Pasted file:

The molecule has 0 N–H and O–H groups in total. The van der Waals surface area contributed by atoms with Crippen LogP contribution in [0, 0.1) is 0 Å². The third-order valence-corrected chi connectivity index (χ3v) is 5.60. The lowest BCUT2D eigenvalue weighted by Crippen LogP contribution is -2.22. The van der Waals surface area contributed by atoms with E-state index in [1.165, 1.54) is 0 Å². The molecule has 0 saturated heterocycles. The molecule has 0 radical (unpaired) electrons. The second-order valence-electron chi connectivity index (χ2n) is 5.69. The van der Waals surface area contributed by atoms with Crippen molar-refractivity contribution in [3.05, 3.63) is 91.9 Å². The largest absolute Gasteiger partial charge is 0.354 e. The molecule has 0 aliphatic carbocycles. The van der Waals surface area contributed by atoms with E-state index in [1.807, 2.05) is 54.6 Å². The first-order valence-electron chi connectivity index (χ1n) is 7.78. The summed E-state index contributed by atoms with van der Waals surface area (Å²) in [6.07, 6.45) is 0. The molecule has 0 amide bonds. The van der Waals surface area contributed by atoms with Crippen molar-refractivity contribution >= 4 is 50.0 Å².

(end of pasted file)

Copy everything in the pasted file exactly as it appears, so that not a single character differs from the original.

The molecule has 0 N–H and O–H groups in total. The van der Waals surface area contributed by atoms with Crippen LogP contribution in [0, 0.1) is 0 Å². The third-order valence-corrected chi connectivity index (χ3v) is 5.60. The lowest BCUT2D eigenvalue weighted by Crippen LogP contribution is -2.22. The van der Waals surface area contributed by atoms with E-state index in [1.165, 1.54) is 0 Å². The molecule has 0 saturated heterocycles. The molecule has 0 radical (unpaired) electrons. The second-order valence-electron chi connectivity index (χ2n) is 5.69. The van der Waals surface area contributed by atoms with Crippen molar-refractivity contribution in [3.05, 3.63) is 91.9 Å². The largest absolute Gasteiger partial charge is 0.354 e. The molecule has 0 aliphatic carbocycles. The van der Waals surface area contributed by atoms with E-state index in [1.807, 2.05) is 54.6 Å². The first-order valence-electron chi connectivity index (χ1n) is 7.78. The summed E-state index contributed by atoms with van der Waals surface area (Å²) in [6.07, 6.45) is 0. The molecule has 0 amide bonds. The van der Waals surface area contributed by atoms with Crippen molar-refractivity contribution >= 4 is 50.0 Å².